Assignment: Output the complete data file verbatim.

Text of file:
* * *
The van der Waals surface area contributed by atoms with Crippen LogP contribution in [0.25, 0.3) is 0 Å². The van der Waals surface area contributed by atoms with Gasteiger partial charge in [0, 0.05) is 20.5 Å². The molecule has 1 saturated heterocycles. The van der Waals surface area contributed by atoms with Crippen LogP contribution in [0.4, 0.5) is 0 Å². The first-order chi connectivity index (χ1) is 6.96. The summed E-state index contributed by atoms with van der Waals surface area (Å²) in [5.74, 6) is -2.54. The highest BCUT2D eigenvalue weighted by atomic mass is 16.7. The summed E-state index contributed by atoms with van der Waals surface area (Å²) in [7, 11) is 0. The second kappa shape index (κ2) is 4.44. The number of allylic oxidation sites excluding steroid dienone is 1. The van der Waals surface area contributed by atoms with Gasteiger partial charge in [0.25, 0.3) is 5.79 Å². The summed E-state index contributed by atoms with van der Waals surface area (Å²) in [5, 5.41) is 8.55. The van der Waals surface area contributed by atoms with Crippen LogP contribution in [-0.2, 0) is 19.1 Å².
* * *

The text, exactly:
The van der Waals surface area contributed by atoms with Crippen LogP contribution in [0.25, 0.3) is 0 Å². The van der Waals surface area contributed by atoms with Gasteiger partial charge in [0, 0.05) is 20.5 Å². The molecule has 1 saturated heterocycles. The van der Waals surface area contributed by atoms with Crippen LogP contribution in [0.4, 0.5) is 0 Å². The first-order chi connectivity index (χ1) is 6.96. The summed E-state index contributed by atoms with van der Waals surface area (Å²) in [5.74, 6) is -2.54. The highest BCUT2D eigenvalue weighted by atomic mass is 16.7. The summed E-state index contributed by atoms with van der Waals surface area (Å²) in [7, 11) is 0. The second kappa shape index (κ2) is 4.44. The number of allylic oxidation sites excluding steroid dienone is 1. The van der Waals surface area contributed by atoms with Gasteiger partial charge in [0.25, 0.3) is 5.79 Å². The summed E-state index contributed by atoms with van der Waals surface area (Å²) in [5, 5.41) is 8.55. The van der Waals surface area contributed by atoms with Crippen LogP contribution in [-0.2, 0) is 19.1 Å².